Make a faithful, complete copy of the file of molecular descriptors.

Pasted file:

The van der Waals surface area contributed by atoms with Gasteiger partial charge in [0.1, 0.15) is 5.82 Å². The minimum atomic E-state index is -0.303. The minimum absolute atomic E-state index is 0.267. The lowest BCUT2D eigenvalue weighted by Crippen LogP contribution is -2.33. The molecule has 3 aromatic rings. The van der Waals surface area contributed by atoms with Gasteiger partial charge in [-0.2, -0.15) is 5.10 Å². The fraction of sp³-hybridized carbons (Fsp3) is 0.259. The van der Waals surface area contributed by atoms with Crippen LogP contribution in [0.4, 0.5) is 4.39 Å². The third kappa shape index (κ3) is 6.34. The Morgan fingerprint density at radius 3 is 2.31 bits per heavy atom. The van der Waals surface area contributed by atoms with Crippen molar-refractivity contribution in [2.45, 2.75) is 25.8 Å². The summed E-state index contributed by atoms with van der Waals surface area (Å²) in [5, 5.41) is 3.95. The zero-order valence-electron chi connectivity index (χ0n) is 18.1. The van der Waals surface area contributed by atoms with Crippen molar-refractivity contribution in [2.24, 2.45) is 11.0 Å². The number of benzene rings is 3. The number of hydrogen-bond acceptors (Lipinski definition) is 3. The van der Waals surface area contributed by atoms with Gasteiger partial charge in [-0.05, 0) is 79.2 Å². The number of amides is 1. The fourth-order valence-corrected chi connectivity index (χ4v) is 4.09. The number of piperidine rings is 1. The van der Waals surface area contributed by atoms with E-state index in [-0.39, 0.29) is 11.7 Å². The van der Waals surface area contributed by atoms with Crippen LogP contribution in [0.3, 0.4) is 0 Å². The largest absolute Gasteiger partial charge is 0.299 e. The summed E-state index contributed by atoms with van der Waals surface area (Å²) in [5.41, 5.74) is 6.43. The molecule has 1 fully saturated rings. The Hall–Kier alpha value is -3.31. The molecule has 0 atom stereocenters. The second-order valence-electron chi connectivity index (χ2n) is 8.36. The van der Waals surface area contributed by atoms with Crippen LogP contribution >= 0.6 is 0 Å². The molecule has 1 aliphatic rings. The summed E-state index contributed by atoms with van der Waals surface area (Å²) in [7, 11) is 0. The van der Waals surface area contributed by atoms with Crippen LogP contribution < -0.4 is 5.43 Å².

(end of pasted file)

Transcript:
The van der Waals surface area contributed by atoms with Gasteiger partial charge in [0.1, 0.15) is 5.82 Å². The minimum atomic E-state index is -0.303. The minimum absolute atomic E-state index is 0.267. The lowest BCUT2D eigenvalue weighted by Crippen LogP contribution is -2.33. The molecule has 3 aromatic rings. The van der Waals surface area contributed by atoms with Gasteiger partial charge in [-0.2, -0.15) is 5.10 Å². The fraction of sp³-hybridized carbons (Fsp3) is 0.259. The van der Waals surface area contributed by atoms with Crippen LogP contribution in [0.4, 0.5) is 4.39 Å². The third kappa shape index (κ3) is 6.34. The Morgan fingerprint density at radius 3 is 2.31 bits per heavy atom. The van der Waals surface area contributed by atoms with Crippen molar-refractivity contribution in [2.45, 2.75) is 25.8 Å². The summed E-state index contributed by atoms with van der Waals surface area (Å²) in [5, 5.41) is 3.95. The zero-order valence-electron chi connectivity index (χ0n) is 18.1. The van der Waals surface area contributed by atoms with Crippen molar-refractivity contribution in [2.24, 2.45) is 11.0 Å². The number of benzene rings is 3. The number of hydrogen-bond acceptors (Lipinski definition) is 3. The van der Waals surface area contributed by atoms with Gasteiger partial charge in [-0.05, 0) is 79.2 Å². The number of amides is 1. The fourth-order valence-corrected chi connectivity index (χ4v) is 4.09. The number of piperidine rings is 1. The van der Waals surface area contributed by atoms with E-state index in [-0.39, 0.29) is 11.7 Å². The van der Waals surface area contributed by atoms with Crippen LogP contribution in [0.3, 0.4) is 0 Å². The largest absolute Gasteiger partial charge is 0.299 e. The summed E-state index contributed by atoms with van der Waals surface area (Å²) in [5.41, 5.74) is 6.43. The molecule has 1 fully saturated rings. The Hall–Kier alpha value is -3.31. The molecule has 0 atom stereocenters. The second-order valence-electron chi connectivity index (χ2n) is 8.36. The van der Waals surface area contributed by atoms with Crippen LogP contribution >= 0.6 is 0 Å². The molecule has 1 aliphatic rings. The summed E-state index contributed by atoms with van der Waals surface area (Å²) in [7, 11) is 0. The van der Waals surface area contributed by atoms with Crippen LogP contribution < -0.4 is 5.43 Å².